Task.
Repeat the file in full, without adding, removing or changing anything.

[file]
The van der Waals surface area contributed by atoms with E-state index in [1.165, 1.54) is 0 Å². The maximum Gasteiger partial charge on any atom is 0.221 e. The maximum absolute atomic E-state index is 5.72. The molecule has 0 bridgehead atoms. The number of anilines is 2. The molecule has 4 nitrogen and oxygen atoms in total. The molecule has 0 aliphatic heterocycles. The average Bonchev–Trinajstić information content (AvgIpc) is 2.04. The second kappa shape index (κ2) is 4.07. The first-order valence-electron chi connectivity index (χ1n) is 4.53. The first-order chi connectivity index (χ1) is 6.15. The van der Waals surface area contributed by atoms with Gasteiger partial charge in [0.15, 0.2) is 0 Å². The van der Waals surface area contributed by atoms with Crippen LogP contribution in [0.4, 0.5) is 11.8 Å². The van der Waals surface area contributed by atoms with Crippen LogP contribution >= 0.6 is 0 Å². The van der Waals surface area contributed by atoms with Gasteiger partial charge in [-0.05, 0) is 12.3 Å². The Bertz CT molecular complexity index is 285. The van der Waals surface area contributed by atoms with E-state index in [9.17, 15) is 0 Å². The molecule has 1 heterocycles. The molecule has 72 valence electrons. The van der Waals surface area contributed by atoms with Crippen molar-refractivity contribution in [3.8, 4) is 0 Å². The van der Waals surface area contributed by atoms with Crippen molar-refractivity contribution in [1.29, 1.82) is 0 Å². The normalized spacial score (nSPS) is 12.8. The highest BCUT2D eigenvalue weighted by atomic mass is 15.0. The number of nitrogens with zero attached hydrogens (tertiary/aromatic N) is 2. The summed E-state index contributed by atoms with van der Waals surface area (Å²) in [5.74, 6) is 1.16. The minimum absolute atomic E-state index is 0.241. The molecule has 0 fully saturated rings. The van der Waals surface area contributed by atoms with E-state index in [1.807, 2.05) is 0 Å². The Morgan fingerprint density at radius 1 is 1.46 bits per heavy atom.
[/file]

The van der Waals surface area contributed by atoms with E-state index in [1.165, 1.54) is 0 Å². The maximum Gasteiger partial charge on any atom is 0.221 e. The maximum absolute atomic E-state index is 5.72. The molecule has 0 bridgehead atoms. The number of anilines is 2. The molecule has 4 nitrogen and oxygen atoms in total. The molecule has 0 aliphatic heterocycles. The average Bonchev–Trinajstić information content (AvgIpc) is 2.04. The second kappa shape index (κ2) is 4.07. The first-order valence-electron chi connectivity index (χ1n) is 4.53. The first-order chi connectivity index (χ1) is 6.15. The van der Waals surface area contributed by atoms with Gasteiger partial charge in [0.15, 0.2) is 0 Å². The van der Waals surface area contributed by atoms with Crippen LogP contribution in [0.4, 0.5) is 11.8 Å². The van der Waals surface area contributed by atoms with Crippen LogP contribution >= 0.6 is 0 Å². The van der Waals surface area contributed by atoms with Gasteiger partial charge in [-0.05, 0) is 12.3 Å². The Bertz CT molecular complexity index is 285. The van der Waals surface area contributed by atoms with E-state index in [9.17, 15) is 0 Å². The molecule has 1 heterocycles. The molecule has 72 valence electrons. The van der Waals surface area contributed by atoms with Crippen molar-refractivity contribution in [3.8, 4) is 0 Å². The van der Waals surface area contributed by atoms with Crippen molar-refractivity contribution in [1.29, 1.82) is 0 Å². The normalized spacial score (nSPS) is 12.8. The highest BCUT2D eigenvalue weighted by atomic mass is 15.0. The number of nitrogens with zero attached hydrogens (tertiary/aromatic N) is 2. The summed E-state index contributed by atoms with van der Waals surface area (Å²) in [5.74, 6) is 1.16. The minimum absolute atomic E-state index is 0.241. The molecule has 0 fully saturated rings. The van der Waals surface area contributed by atoms with E-state index in [1.807, 2.05) is 0 Å². The Morgan fingerprint density at radius 1 is 1.46 bits per heavy atom.